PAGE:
Short-handed Raptors’ loss to Heat fails to answer lingering questions

Toronto Raptors head coach Nick Nurse reacts during the second half of an NBA basketball game against the Miami Heat, Thursday, Jan. 2, 2020, in Miami. The Heat won 84-76. (Lynne Sladky/AP)

MIAMI — Unlike many coaches, Nick Nurse has never shied away from the idea of a regular-season measuring-stick game.

It’s a refreshing slant in a ‘just one of 82’ NBA season.

That some opponents offer a clearer window into the potential of your own team, that some games have more ‘juice’ than others hardly seems radical, but not everyone likes to hang things out there like that.

As the Toronto Raptors took the floor at American Airlines Arena for the game of the decade – well, their first game of the decade – against the Miami Heat, you could forgive Nurse this: what or who was he supposed to measure?

His leading scorer and leading scorer off the bench – Pascal Siakam and Norman Powell – were in Miami but only got shots up before the game. They remain ‘a ways away’ from returning from groin and shoulder injuries, respectively. Marc Gasol (hamstring) — the linchpin of their defence — is in the same boat.

So when Nurse is trying to decide between starting Rondae Hollis-Jefferson or Patrick McCaw (he went with McCaw) he could be excused for not wanting to put too much weight on this meeting between two of the Eastern Conference’s top teams.

“I think we all fall in the trap of ‘what is this going to mean down the line if we meet in the playoffs. Well, hopefully we’ll have our guys back and we’ll have totally different lineups and matchups and depth and all that kind of stuff,” said Nurse. “But that’s okay, it’s a long ways away. I still think we’re going to have good ball game tonight … with the lineup that we have we have to play very hard and very well and shoot the ball pretty good to make this a good game and that’s what I’m hoping happens tonight.”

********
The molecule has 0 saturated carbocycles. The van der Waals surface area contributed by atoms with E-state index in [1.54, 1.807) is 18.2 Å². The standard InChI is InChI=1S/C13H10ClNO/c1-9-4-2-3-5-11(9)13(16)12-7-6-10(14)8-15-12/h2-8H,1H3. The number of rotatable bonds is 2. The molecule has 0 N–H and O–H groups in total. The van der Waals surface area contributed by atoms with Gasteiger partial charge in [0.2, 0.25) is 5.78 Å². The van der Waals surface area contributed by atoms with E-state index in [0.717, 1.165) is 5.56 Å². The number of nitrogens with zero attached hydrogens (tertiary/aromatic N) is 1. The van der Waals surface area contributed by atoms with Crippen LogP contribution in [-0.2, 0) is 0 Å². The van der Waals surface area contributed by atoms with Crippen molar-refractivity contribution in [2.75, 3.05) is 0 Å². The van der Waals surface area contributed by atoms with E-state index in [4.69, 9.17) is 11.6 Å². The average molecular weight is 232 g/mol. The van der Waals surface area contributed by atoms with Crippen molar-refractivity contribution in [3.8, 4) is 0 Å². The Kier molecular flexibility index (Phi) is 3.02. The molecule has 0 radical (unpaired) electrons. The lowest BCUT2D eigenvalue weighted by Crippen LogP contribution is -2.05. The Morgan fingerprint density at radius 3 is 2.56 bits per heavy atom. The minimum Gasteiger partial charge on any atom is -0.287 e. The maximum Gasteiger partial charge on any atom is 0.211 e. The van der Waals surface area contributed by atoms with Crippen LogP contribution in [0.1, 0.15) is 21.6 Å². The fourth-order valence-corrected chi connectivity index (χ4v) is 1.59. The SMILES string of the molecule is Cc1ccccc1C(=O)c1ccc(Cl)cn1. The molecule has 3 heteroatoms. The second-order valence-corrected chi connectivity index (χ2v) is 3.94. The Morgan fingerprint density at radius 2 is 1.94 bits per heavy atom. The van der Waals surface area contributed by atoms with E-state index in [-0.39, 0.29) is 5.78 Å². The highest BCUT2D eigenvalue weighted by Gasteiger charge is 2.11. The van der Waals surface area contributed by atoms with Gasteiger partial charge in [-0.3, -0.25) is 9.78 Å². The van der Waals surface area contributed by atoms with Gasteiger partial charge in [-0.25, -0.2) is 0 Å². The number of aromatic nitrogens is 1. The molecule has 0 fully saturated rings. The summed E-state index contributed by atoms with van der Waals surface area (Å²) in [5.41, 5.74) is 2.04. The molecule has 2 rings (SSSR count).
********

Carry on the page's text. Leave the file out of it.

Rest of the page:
It was not a good game, it turns out, if we’re measuring by aesthetics. And the ‘shoot the ball pretty good’ part?

That did not happen.

“That set basketball back years,” said Fred VanVleet in the Raptors’ locker room afterwards.

The Raptors looked like a team that has had one practice in two weeks and enjoyed an off-day in Miami following New Years’ Eve in Toronto. The Heat were content to play down to their level.

Miami played a basic 2-3 zone for most of the game – something you see in men’s league when everyone’s hungover – and the Raptors obliged by playing a basic high school offence in response: pitch the ball to the man at the foul line and let him score or pass to a baseline cutter if a second defender commits.

But the Raptors shooting abysmally from deep made the Heat’s decision to stay in the zone almost exclusively an easy one.

“We had a lot of good looks, but I’ve never been part of a game where we literally shot open looks and missed shots [like that],” said Kyle Lowry, who was 2-of-12 from deep all on his own, marring a 15-point eight-assist outing. “[VanVleet] had a couple go in and out, myself, Terence. I think OG made two and he was the only one that was [any] good from three.

“Good game plan, good zone by them, I guess.”